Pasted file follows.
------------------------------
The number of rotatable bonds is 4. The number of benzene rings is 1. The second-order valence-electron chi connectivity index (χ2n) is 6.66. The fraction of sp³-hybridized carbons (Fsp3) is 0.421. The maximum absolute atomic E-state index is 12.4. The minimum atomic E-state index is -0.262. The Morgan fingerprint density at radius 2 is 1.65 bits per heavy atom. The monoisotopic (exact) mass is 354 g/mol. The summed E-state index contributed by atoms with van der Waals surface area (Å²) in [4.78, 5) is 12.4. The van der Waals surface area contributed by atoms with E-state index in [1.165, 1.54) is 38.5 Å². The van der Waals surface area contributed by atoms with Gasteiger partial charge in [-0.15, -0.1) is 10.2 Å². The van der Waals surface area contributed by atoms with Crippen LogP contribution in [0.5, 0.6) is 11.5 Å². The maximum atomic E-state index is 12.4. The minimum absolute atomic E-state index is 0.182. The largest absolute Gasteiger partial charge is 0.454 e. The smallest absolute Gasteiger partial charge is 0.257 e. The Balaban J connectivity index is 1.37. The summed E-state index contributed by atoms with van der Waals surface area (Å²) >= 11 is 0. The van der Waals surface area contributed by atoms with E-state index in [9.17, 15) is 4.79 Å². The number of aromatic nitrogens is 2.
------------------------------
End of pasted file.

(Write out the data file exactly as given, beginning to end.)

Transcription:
The number of rotatable bonds is 4. The number of benzene rings is 1. The second-order valence-electron chi connectivity index (χ2n) is 6.66. The fraction of sp³-hybridized carbons (Fsp3) is 0.421. The maximum absolute atomic E-state index is 12.4. The minimum atomic E-state index is -0.262. The Morgan fingerprint density at radius 2 is 1.65 bits per heavy atom. The monoisotopic (exact) mass is 354 g/mol. The summed E-state index contributed by atoms with van der Waals surface area (Å²) in [4.78, 5) is 12.4. The van der Waals surface area contributed by atoms with E-state index in [1.165, 1.54) is 38.5 Å². The van der Waals surface area contributed by atoms with Gasteiger partial charge in [-0.15, -0.1) is 10.2 Å². The van der Waals surface area contributed by atoms with Crippen LogP contribution in [0.5, 0.6) is 11.5 Å². The maximum atomic E-state index is 12.4. The minimum absolute atomic E-state index is 0.182. The largest absolute Gasteiger partial charge is 0.454 e. The smallest absolute Gasteiger partial charge is 0.257 e. The Balaban J connectivity index is 1.37. The summed E-state index contributed by atoms with van der Waals surface area (Å²) >= 11 is 0. The van der Waals surface area contributed by atoms with E-state index in [9.17, 15) is 4.79 Å². The number of aromatic nitrogens is 2.